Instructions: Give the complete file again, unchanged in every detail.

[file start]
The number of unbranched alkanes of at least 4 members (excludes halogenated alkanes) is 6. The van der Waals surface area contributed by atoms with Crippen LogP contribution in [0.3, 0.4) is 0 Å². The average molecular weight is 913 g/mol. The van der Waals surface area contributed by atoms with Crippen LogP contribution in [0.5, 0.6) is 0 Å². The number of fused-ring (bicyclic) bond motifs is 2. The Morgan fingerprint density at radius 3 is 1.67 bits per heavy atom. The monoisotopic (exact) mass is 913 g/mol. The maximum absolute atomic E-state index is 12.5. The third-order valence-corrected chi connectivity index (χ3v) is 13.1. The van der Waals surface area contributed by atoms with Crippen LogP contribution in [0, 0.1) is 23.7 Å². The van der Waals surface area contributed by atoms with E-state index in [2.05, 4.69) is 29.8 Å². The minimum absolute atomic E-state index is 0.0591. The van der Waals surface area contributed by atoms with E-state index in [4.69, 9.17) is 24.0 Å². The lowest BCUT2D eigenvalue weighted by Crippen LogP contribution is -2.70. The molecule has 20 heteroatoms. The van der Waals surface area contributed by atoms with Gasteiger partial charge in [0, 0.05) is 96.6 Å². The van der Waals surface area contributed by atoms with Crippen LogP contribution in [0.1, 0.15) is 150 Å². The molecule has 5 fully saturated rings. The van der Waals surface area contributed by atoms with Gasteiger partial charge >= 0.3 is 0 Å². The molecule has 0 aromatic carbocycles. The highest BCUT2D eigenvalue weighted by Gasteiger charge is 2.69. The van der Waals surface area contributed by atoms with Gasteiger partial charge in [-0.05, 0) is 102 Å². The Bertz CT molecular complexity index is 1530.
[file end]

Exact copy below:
The number of unbranched alkanes of at least 4 members (excludes halogenated alkanes) is 6. The van der Waals surface area contributed by atoms with Crippen LogP contribution in [0.3, 0.4) is 0 Å². The average molecular weight is 913 g/mol. The van der Waals surface area contributed by atoms with Crippen LogP contribution in [0.5, 0.6) is 0 Å². The number of fused-ring (bicyclic) bond motifs is 2. The Morgan fingerprint density at radius 3 is 1.67 bits per heavy atom. The monoisotopic (exact) mass is 913 g/mol. The maximum absolute atomic E-state index is 12.5. The third-order valence-corrected chi connectivity index (χ3v) is 13.1. The van der Waals surface area contributed by atoms with Crippen LogP contribution in [0, 0.1) is 23.7 Å². The van der Waals surface area contributed by atoms with E-state index in [2.05, 4.69) is 29.8 Å². The minimum absolute atomic E-state index is 0.0591. The van der Waals surface area contributed by atoms with E-state index in [4.69, 9.17) is 24.0 Å². The lowest BCUT2D eigenvalue weighted by Crippen LogP contribution is -2.70. The molecule has 20 heteroatoms. The van der Waals surface area contributed by atoms with Gasteiger partial charge in [0, 0.05) is 96.6 Å². The van der Waals surface area contributed by atoms with Crippen LogP contribution in [0.1, 0.15) is 150 Å². The molecule has 5 fully saturated rings. The van der Waals surface area contributed by atoms with Gasteiger partial charge >= 0.3 is 0 Å². The molecule has 0 aromatic carbocycles. The highest BCUT2D eigenvalue weighted by Gasteiger charge is 2.69. The van der Waals surface area contributed by atoms with Gasteiger partial charge in [-0.05, 0) is 102 Å². The Bertz CT molecular complexity index is 1530.